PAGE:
DENVER – For decades, there was a familiar roar after nightfall between Race and Vine Streets on Colfax Avenue in downtown Denver.
“It’s been Lion’s Lair for 63 years,” said Lion’s Lair co-owner Doug Kauffman. “Long time.”
The history of the intimate concert hall goes back even further.
“As far as I can tell, since sometime in the 1940s,” said Kauffman.
First it was a jazz club.
“There were an infinite number of jazz artists who played here,” said Kauffman. “Including Dexter Gordon and Clark Terry.”
The place was once home to legendary musicians and now some modern bands.
“The Black Keys, the Decemberists, Ozomatli, Mojo Nixon,” said Kauffman.
Kauffman believes that this monarch of the Denver music scene may have the oldest liquor license among all the concert halls in the city.
“With the closure of El Chapultepec, I can’t think of anywhere else,” he said. “Liquor licenses are numbered and it was one of the oldest liquor licenses in Colfax. They didn’t have such old records, so they couldn’t find it at the Tax and License Office. ”
And man – the place has history. Some even believe that this hiding place is haunted.
“Ghosts of old jazzmen, ghosts of old regulars,” said Kauffman. “You come in here and get some drinks, you can start conjuring them, you never know. It can be real. “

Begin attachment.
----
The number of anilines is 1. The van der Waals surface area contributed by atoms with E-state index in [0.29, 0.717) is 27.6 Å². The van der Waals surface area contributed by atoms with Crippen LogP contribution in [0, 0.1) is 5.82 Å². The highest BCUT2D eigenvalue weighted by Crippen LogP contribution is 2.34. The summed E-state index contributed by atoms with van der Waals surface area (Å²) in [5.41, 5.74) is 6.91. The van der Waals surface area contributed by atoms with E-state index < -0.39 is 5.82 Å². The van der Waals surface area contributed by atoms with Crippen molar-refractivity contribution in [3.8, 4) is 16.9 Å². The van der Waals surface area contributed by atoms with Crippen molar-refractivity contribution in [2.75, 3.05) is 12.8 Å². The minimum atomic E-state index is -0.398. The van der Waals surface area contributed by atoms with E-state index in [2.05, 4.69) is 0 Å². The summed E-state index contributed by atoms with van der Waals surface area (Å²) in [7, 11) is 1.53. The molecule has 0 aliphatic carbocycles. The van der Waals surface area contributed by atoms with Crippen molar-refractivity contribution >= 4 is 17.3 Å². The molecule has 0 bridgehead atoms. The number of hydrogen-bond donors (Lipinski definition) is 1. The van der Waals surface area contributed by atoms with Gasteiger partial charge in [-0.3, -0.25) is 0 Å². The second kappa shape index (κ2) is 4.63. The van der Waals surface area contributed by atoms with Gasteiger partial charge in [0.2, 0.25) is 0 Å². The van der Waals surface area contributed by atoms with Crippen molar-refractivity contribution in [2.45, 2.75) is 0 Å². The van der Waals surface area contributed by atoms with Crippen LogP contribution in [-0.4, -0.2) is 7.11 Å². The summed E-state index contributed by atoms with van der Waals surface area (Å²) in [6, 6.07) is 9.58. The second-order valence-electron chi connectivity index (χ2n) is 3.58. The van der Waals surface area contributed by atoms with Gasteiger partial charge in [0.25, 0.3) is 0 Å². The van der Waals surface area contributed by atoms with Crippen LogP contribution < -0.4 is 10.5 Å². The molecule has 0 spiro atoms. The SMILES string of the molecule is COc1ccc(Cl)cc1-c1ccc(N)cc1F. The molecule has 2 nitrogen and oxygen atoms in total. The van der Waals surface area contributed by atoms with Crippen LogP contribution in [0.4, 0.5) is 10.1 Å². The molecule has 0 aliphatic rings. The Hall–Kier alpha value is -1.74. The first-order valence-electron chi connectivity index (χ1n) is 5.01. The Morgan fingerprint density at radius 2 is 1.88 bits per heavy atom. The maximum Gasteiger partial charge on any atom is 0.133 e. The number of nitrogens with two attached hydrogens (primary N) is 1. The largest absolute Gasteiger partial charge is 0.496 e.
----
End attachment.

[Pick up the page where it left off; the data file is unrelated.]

Like any other live music venue, the COVID crisis has recently silenced the Lion’s roar.
“It’s been closed for eight months,” said Kauffman. “It is a drag. Really is. It is not like before. “
Although the site owner was patient, with so many uncertainties looming, Kauffman and one of his employees decided to launch a GoFundMe campaign a few days ago.
“A lot of people came out of the den,” said Kauffman.
He and his business partner are absolutely delighted with the support.
“It took us by surprise,” said Kauffman.
More than 350 donors and counting until Wednesday night.
“Small amounts, large amounts,” said Kauffman. “It is moving that the place means a lot to a lot of the community here.”
They have raised almost $ 16,000 so far. People in our community who value this cultural icon. The ‘king’ of Colfax, if you will.
“We are very grateful for everyone who participated,” said Kauffman. “He will come back. I am confident that it will. “